Cold or Flu? Know the Differences So You Can Take Action

Man taking temperature

The cold and flu share many symptoms—sneezing, coughing, aches, and fever to name a few. Learn the differences and when your symptoms warrant a visit to your doctor.

Cold vs. Flu

In short, everything about the flu is worse than a cold. The body aches are more severe, the tiredness is more extreme, the fever is more intense. You feel as though you’ve been hit by a truck.

It’s important to know the difference between cold and flu because while a cold is a mild respiratory illness, influenza can cause serious health issues, such as pneumonia. In people at high risk (the elderly, individuals with chronic health problems such as heart disease), flu can sometimes lead to death.

The Common Cold

A cold can be caused by hundreds of viruses. It makes you feel bad for about a week, and you’re more likely to have a runny or stuffy nose than with the flu. Colds can lead to bacterial infections, such as a sinus infection, for which you may need antibiotics.

The Flu

Like a cold, a virus causes the flu; unlike a cold, only a few viruses cause the flu every year—and you can protect yourself by getting an annual vaccination against them. Should you get the flu, you’ll be much sicker and may be tired for weeks afterward.

How to Tell the Difference

Many experts say a good place to start is to take your temperature. If you have the flu, your temperature will be much higher than with a cold, and you’ll feel very achy and miserable. Symptoms with the flu can come on quickly, while a cold may come on gradually.

Aches and pains
Usually, often severe
Fatigue, weakness
Usually, 2 to 3 weeks
Stuffy nose
Sore throat

When to See a Doctor

Sometimes, you can ride out a cold or flu with over-the-counter decongestants and medicine to reduce pain or fever, but if your symptoms are severe, you should get medical treatment. Here are some things to watch out for:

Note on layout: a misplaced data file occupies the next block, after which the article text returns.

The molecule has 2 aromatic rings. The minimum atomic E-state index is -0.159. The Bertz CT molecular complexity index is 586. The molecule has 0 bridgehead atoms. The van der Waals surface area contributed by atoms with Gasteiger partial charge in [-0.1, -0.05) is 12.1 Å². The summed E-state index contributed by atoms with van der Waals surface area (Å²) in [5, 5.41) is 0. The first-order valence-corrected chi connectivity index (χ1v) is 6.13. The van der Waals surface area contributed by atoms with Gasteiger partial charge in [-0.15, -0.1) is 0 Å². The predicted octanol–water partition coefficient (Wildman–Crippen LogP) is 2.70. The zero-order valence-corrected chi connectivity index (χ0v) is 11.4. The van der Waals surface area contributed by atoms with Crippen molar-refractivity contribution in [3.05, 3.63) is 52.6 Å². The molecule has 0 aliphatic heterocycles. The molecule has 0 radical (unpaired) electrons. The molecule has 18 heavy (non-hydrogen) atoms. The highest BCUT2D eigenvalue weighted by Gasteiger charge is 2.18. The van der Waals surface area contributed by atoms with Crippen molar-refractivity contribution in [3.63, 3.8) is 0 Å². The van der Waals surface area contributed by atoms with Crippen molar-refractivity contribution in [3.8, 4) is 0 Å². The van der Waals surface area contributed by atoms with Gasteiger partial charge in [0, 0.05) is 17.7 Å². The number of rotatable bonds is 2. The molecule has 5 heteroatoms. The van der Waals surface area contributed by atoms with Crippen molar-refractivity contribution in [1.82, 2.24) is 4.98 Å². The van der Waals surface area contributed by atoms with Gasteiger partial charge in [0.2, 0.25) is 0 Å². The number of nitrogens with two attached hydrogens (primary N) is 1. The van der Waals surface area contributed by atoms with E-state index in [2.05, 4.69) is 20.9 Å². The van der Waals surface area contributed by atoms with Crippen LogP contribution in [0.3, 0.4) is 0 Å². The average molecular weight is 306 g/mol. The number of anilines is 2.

• Fever. A persistent fever could mean you have a bacterial infection and need antibiotics.
  • Sore throat. A very painful sore throat could mean you have strep throat and need antibiotics.
  • Cough. A persistent cough could mean you have bronchitis, pneumonia, or asthma.
  • Congestion and headaches. Congestion and blockage can lead to a sinus infection, which may cause pain around the eyes and face, in addition to a thick nasal discharge.

In addition, if you think you have the flu, your doctor may be able to prescribe medication to shorten the length of your illness. These antiviral medications are most effective when given within the first two days of symptoms.

The Best Advice: Get Your Flu Shot and Wash Your Hands

Flu outbreaks can occur as early as October, usually peaking between late December and March. The best way to avoid the flu is to get an annual flu shot. The CDC recommends everyone age 6 months or older get vaccinated with rare exception. And don’t forget to keep washing your hands to prevent the spread of flu and other germs. Wash your hands frequently with soap and clean running water for at least 20 seconds.

author name

James M. Kelly, MD

James M. Kelly, MD is a family physician who practices at LG Health Physicians Family Medicine Lincoln in Ephrata, Pa.

Education: He is a graduate of Brody School of Medicine at East Carolina University and completed his residency at Lancaster General Hospital. He specializes in diabetes care and is a member of the American Diabetes Association.

Call: 717-738-0660

About LG Health Hub

The LG Health Hub features breaking medical news and straightforward advice to help individuals of all ages make healthy choices and reach their wellness goals. The blog puts articles by trusted Lancaster General Health clinical experts, good 'n healthy recipes, videos, patient stories, and health risk assessments at your fingertips.


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